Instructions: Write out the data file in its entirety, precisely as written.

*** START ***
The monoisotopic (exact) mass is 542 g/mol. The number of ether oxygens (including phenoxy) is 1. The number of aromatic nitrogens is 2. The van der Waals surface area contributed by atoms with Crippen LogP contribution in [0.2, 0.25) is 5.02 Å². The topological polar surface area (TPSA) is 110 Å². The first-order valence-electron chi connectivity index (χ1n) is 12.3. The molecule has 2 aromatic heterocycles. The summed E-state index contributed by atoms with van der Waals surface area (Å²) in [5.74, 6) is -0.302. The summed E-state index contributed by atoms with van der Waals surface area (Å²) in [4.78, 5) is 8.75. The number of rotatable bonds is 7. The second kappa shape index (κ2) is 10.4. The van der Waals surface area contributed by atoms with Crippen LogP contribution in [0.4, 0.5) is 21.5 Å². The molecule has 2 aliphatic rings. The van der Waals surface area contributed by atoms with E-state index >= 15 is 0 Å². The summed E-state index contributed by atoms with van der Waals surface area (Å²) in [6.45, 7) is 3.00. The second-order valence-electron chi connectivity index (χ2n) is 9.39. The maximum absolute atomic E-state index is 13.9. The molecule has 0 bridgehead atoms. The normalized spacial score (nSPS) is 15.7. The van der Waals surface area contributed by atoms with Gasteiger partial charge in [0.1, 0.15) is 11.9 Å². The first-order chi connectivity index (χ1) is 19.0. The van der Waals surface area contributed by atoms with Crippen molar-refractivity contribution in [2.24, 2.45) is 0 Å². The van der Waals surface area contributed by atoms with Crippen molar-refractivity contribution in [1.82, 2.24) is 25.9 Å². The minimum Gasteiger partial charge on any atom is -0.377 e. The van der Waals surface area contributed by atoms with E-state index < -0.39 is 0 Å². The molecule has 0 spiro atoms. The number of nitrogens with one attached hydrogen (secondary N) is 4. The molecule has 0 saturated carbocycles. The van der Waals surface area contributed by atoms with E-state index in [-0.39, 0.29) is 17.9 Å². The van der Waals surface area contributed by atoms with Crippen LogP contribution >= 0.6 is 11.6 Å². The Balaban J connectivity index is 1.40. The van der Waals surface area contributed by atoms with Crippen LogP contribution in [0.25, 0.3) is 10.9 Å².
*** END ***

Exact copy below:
The monoisotopic (exact) mass is 542 g/mol. The number of ether oxygens (including phenoxy) is 1. The number of aromatic nitrogens is 2. The van der Waals surface area contributed by atoms with Crippen LogP contribution in [0.2, 0.25) is 5.02 Å². The topological polar surface area (TPSA) is 110 Å². The first-order valence-electron chi connectivity index (χ1n) is 12.3. The molecule has 2 aromatic heterocycles. The summed E-state index contributed by atoms with van der Waals surface area (Å²) in [5.74, 6) is -0.302. The summed E-state index contributed by atoms with van der Waals surface area (Å²) in [4.78, 5) is 8.75. The number of rotatable bonds is 7. The second kappa shape index (κ2) is 10.4. The van der Waals surface area contributed by atoms with Crippen LogP contribution in [0.4, 0.5) is 21.5 Å². The molecule has 2 aliphatic rings. The van der Waals surface area contributed by atoms with E-state index >= 15 is 0 Å². The summed E-state index contributed by atoms with van der Waals surface area (Å²) in [6.45, 7) is 3.00. The second-order valence-electron chi connectivity index (χ2n) is 9.39. The maximum absolute atomic E-state index is 13.9. The molecule has 0 bridgehead atoms. The normalized spacial score (nSPS) is 15.7. The van der Waals surface area contributed by atoms with Gasteiger partial charge in [0.1, 0.15) is 11.9 Å². The first-order chi connectivity index (χ1) is 19.0. The van der Waals surface area contributed by atoms with Crippen molar-refractivity contribution in [2.24, 2.45) is 0 Å². The van der Waals surface area contributed by atoms with Crippen molar-refractivity contribution in [1.82, 2.24) is 25.9 Å². The minimum Gasteiger partial charge on any atom is -0.377 e. The van der Waals surface area contributed by atoms with E-state index < -0.39 is 0 Å². The molecule has 0 spiro atoms. The number of nitrogens with one attached hydrogen (secondary N) is 4. The molecule has 0 saturated carbocycles. The van der Waals surface area contributed by atoms with E-state index in [-0.39, 0.29) is 17.9 Å². The van der Waals surface area contributed by atoms with Crippen LogP contribution >= 0.6 is 11.6 Å². The Balaban J connectivity index is 1.40. The van der Waals surface area contributed by atoms with Crippen LogP contribution in [0.25, 0.3) is 10.9 Å².